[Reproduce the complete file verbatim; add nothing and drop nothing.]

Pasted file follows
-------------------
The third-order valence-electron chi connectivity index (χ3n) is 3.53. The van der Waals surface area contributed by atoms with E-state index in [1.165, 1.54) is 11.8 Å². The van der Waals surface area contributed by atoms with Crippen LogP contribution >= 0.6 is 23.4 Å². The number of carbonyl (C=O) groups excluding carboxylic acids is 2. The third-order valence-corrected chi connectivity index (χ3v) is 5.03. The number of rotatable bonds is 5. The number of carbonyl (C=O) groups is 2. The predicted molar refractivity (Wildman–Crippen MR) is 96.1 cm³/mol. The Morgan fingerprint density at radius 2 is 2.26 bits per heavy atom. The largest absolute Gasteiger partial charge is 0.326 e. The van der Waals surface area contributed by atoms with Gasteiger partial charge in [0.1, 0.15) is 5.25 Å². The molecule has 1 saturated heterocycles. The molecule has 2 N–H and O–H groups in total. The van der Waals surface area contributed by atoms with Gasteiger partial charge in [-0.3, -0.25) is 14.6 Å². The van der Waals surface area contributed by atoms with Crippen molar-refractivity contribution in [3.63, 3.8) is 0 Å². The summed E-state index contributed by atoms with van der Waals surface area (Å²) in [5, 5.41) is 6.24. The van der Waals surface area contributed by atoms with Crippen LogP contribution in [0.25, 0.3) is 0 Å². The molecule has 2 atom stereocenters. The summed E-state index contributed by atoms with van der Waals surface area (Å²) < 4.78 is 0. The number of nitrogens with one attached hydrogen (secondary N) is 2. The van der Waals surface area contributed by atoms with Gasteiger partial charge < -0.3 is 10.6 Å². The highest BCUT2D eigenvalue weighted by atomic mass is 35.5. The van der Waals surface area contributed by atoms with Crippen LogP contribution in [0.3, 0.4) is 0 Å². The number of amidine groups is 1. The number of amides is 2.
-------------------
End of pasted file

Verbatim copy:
The third-order valence-electron chi connectivity index (χ3n) is 3.53. The van der Waals surface area contributed by atoms with E-state index in [1.165, 1.54) is 11.8 Å². The van der Waals surface area contributed by atoms with Crippen LogP contribution >= 0.6 is 23.4 Å². The number of carbonyl (C=O) groups excluding carboxylic acids is 2. The third-order valence-corrected chi connectivity index (χ3v) is 5.03. The number of rotatable bonds is 5. The number of carbonyl (C=O) groups is 2. The predicted molar refractivity (Wildman–Crippen MR) is 96.1 cm³/mol. The Morgan fingerprint density at radius 2 is 2.26 bits per heavy atom. The largest absolute Gasteiger partial charge is 0.326 e. The van der Waals surface area contributed by atoms with Gasteiger partial charge in [0.1, 0.15) is 5.25 Å². The molecule has 1 saturated heterocycles. The molecule has 2 N–H and O–H groups in total. The van der Waals surface area contributed by atoms with Gasteiger partial charge in [-0.3, -0.25) is 14.6 Å². The van der Waals surface area contributed by atoms with Crippen molar-refractivity contribution in [3.63, 3.8) is 0 Å². The summed E-state index contributed by atoms with van der Waals surface area (Å²) in [5, 5.41) is 6.24. The van der Waals surface area contributed by atoms with Crippen LogP contribution in [0.25, 0.3) is 0 Å². The molecule has 2 atom stereocenters. The summed E-state index contributed by atoms with van der Waals surface area (Å²) < 4.78 is 0. The number of nitrogens with one attached hydrogen (secondary N) is 2. The van der Waals surface area contributed by atoms with Gasteiger partial charge < -0.3 is 10.6 Å². The highest BCUT2D eigenvalue weighted by atomic mass is 35.5. The van der Waals surface area contributed by atoms with Crippen LogP contribution in [0.3, 0.4) is 0 Å². The number of amidine groups is 1. The number of amides is 2.